Cancer Drugs Being Tested To Combat Chronic Hepatitis B

Cancer Drugs Being Tested To Combat Chronic Hepatitis B

Australia is on the verge of becoming a pioneer in formulating a possible cure for chronic Hepatitis B infections and related complications, like cirrhosis and liver cancer. According to a recent press release, researchers from the Walter and Eliza Hall Institute in Melbourne have been recruiting patients for a phase 1 / 2 a clinical trial after a 100 percent positive response in pre-clinical trials. This treatment is at present one-of-a-kind, and these patients from Australia (Melbourne, Perth and Adelaide) and some from New Zealand (Auckland) are the first in the world to have the opportunity to test the new treatment. The chief scientists involved in this study are Dr. Marc Pellegrini, Dr. Greg Ebert and colleagues and their work has been published in the latest issue of the journal Proceedings of the National Academy of Sciences (dated 20th April, 2015).

So far, there has been no complete cure for chronic viral infections such as Hepatitis B. In these cases, the viral load is reduced considerably as a result of antiviral therapy, but the viruses become inactive and continue to reside within the host cells instead of getting eliminated from the hosts. Approximately 2 billion people are infected with HBV, with around 400 million cases of chronic infections being registered.

The study is being carried out in collaboration with Pennsylvania-based TetraLogic Pharmaceuticals. Their drug, Birinapant, is known for its efficiency in combating cancer cells and virus affected cells. Normally, when a virus attacks a cell, it transcribes and translates viral proteins and makes the host cell’s environment suitable for its own survival. The host cells have a self destructive mechanism which gets triggered once it is infected. This process is known as apoptosis. The virus produces proteins that can inhibit this process and keep the infected host cells alive. These proteins are known as Inhibitors of Apoptosis Proteins (IAPs). Birinapant destroys these IAPs and helps the host cells get rid of the virus, instead of targeting the virus directly.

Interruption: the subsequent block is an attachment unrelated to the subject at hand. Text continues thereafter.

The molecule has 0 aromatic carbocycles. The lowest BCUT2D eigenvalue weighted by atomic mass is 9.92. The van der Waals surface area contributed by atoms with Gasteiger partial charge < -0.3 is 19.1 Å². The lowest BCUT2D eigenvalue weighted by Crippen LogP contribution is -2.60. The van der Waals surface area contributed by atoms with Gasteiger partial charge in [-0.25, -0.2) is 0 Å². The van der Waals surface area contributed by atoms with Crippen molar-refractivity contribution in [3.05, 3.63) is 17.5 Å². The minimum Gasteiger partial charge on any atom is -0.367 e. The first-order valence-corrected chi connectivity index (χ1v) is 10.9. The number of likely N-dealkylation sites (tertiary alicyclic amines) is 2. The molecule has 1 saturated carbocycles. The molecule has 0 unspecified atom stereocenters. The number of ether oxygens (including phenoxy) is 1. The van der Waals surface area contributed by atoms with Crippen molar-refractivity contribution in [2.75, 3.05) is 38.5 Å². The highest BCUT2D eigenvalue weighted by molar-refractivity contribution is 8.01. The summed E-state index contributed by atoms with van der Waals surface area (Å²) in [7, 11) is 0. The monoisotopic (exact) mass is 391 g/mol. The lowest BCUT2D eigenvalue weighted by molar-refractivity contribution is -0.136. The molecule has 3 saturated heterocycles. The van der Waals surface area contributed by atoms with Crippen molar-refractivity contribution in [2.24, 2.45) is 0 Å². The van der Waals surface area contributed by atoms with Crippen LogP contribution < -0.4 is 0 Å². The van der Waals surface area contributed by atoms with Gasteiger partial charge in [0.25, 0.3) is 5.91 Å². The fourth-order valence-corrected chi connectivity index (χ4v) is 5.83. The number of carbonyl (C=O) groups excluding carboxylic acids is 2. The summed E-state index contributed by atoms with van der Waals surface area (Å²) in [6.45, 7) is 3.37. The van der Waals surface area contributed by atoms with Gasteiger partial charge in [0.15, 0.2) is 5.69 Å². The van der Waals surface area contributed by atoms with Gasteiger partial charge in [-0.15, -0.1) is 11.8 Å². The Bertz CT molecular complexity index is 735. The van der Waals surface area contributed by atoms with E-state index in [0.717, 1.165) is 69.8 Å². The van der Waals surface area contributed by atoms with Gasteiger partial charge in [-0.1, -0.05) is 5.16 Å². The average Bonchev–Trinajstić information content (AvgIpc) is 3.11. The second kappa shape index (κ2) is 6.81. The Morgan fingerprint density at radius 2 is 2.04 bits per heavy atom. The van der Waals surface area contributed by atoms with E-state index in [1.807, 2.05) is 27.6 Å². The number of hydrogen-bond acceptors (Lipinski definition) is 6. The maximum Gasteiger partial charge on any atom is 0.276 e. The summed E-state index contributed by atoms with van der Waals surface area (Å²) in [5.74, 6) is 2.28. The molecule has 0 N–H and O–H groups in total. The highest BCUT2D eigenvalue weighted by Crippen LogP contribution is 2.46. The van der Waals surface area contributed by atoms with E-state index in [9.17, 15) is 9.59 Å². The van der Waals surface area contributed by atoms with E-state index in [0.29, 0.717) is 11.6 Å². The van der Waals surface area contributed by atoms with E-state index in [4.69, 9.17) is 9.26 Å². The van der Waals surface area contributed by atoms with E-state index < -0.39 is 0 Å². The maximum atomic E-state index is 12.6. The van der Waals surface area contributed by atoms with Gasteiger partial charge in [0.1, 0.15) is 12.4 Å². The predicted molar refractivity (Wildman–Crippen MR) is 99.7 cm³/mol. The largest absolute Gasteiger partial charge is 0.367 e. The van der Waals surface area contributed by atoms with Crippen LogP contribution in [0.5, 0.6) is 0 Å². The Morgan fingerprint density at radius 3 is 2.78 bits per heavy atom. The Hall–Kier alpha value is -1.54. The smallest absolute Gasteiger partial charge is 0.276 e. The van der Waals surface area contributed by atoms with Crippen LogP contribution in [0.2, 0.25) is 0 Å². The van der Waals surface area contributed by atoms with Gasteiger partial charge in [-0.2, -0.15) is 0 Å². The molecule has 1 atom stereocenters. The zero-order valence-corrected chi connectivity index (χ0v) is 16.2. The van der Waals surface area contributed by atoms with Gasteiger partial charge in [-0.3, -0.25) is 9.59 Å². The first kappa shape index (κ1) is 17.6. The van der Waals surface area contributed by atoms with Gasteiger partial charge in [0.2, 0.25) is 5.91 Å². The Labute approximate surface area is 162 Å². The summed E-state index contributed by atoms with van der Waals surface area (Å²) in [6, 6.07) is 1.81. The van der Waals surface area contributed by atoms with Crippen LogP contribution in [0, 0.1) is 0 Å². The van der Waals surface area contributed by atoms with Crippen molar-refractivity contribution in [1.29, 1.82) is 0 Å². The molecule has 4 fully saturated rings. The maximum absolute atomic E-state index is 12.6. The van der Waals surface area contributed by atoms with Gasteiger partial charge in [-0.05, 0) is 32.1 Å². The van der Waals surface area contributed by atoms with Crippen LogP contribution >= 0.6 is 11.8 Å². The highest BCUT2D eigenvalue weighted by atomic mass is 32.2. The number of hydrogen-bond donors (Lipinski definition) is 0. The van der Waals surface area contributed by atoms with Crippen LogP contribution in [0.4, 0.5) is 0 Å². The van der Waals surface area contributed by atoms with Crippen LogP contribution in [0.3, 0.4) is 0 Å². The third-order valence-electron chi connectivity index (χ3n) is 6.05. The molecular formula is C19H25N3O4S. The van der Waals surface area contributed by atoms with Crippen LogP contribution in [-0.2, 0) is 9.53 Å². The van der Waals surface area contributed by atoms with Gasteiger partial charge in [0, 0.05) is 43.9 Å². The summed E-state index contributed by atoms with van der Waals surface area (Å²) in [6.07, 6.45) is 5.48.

The new study uses Birinapant in combination with the anti-viral drug entecavir, which reduced the viral load and helped in clearing the infection twice as faster, in preclinical models.

Explaining the mode of action of the drugs, Dr. Pellegrini said, “It is relatively easy for an organism to adapt to a drug, but it is very difficult to adapt to a change in the host cell. The virus relies on the survival mechanisms of the host, so if it can’t exploit them, it dies. Such a monumental change in the virus’ environment may be too big a hurdle for it to adapt to. Birinapant enabled the destruction of hepatitis B-infected liver cells while leaving normal cells unharmed. Excitingly, when birinapant was administered in combination with current antiviral drug entecavir, the infection was cleared twice as fast compared with birinapant alone. We are hopeful these promising results will be as successful in human clinical trials, which are currently underway in Melbourne, Perth and Adelaide.”

The preclinical trials gave way to human trials in December 2014, and patient recruitment has been conducted in collaboration with the Nucleus Network of hospitals across Australia and New Zealand.

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